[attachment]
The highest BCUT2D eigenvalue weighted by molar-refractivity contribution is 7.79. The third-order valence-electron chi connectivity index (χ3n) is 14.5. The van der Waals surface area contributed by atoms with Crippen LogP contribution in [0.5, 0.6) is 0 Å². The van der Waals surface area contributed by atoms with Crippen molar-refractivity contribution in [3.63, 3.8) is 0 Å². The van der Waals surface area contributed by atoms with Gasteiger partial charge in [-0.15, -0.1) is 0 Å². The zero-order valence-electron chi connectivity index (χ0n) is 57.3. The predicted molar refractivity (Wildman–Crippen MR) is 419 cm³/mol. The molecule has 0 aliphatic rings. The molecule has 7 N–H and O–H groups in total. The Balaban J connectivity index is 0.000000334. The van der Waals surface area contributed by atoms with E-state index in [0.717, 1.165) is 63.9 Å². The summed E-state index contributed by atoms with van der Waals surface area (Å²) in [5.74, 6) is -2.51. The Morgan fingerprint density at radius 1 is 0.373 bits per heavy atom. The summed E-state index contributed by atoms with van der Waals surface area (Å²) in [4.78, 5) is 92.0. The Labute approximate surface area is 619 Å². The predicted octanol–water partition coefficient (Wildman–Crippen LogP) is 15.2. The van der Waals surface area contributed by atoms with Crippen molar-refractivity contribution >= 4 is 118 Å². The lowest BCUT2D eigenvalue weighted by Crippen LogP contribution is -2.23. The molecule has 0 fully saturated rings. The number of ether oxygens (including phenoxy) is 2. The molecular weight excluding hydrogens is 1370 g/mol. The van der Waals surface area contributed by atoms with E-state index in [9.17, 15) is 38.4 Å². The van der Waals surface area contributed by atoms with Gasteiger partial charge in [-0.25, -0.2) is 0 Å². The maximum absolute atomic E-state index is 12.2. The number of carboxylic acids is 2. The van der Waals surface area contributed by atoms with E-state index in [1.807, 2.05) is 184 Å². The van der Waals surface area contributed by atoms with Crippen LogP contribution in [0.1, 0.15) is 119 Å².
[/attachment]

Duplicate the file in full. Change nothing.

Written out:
The highest BCUT2D eigenvalue weighted by molar-refractivity contribution is 7.79. The third-order valence-electron chi connectivity index (χ3n) is 14.5. The van der Waals surface area contributed by atoms with Crippen LogP contribution in [0.5, 0.6) is 0 Å². The van der Waals surface area contributed by atoms with Crippen molar-refractivity contribution in [3.63, 3.8) is 0 Å². The van der Waals surface area contributed by atoms with Gasteiger partial charge in [-0.15, -0.1) is 0 Å². The zero-order valence-electron chi connectivity index (χ0n) is 57.3. The predicted molar refractivity (Wildman–Crippen MR) is 419 cm³/mol. The molecule has 0 aliphatic rings. The molecule has 7 N–H and O–H groups in total. The Balaban J connectivity index is 0.000000334. The van der Waals surface area contributed by atoms with E-state index in [0.717, 1.165) is 63.9 Å². The summed E-state index contributed by atoms with van der Waals surface area (Å²) in [5.74, 6) is -2.51. The Morgan fingerprint density at radius 1 is 0.373 bits per heavy atom. The summed E-state index contributed by atoms with van der Waals surface area (Å²) in [4.78, 5) is 92.0. The Labute approximate surface area is 619 Å². The predicted octanol–water partition coefficient (Wildman–Crippen LogP) is 15.2. The van der Waals surface area contributed by atoms with Crippen molar-refractivity contribution >= 4 is 118 Å². The lowest BCUT2D eigenvalue weighted by Crippen LogP contribution is -2.23. The molecule has 0 fully saturated rings. The number of ether oxygens (including phenoxy) is 2. The molecular weight excluding hydrogens is 1370 g/mol. The van der Waals surface area contributed by atoms with E-state index in [9.17, 15) is 38.4 Å². The van der Waals surface area contributed by atoms with Gasteiger partial charge in [-0.25, -0.2) is 0 Å². The maximum absolute atomic E-state index is 12.2. The number of carboxylic acids is 2. The van der Waals surface area contributed by atoms with E-state index in [1.807, 2.05) is 184 Å². The van der Waals surface area contributed by atoms with Crippen LogP contribution in [0.1, 0.15) is 119 Å².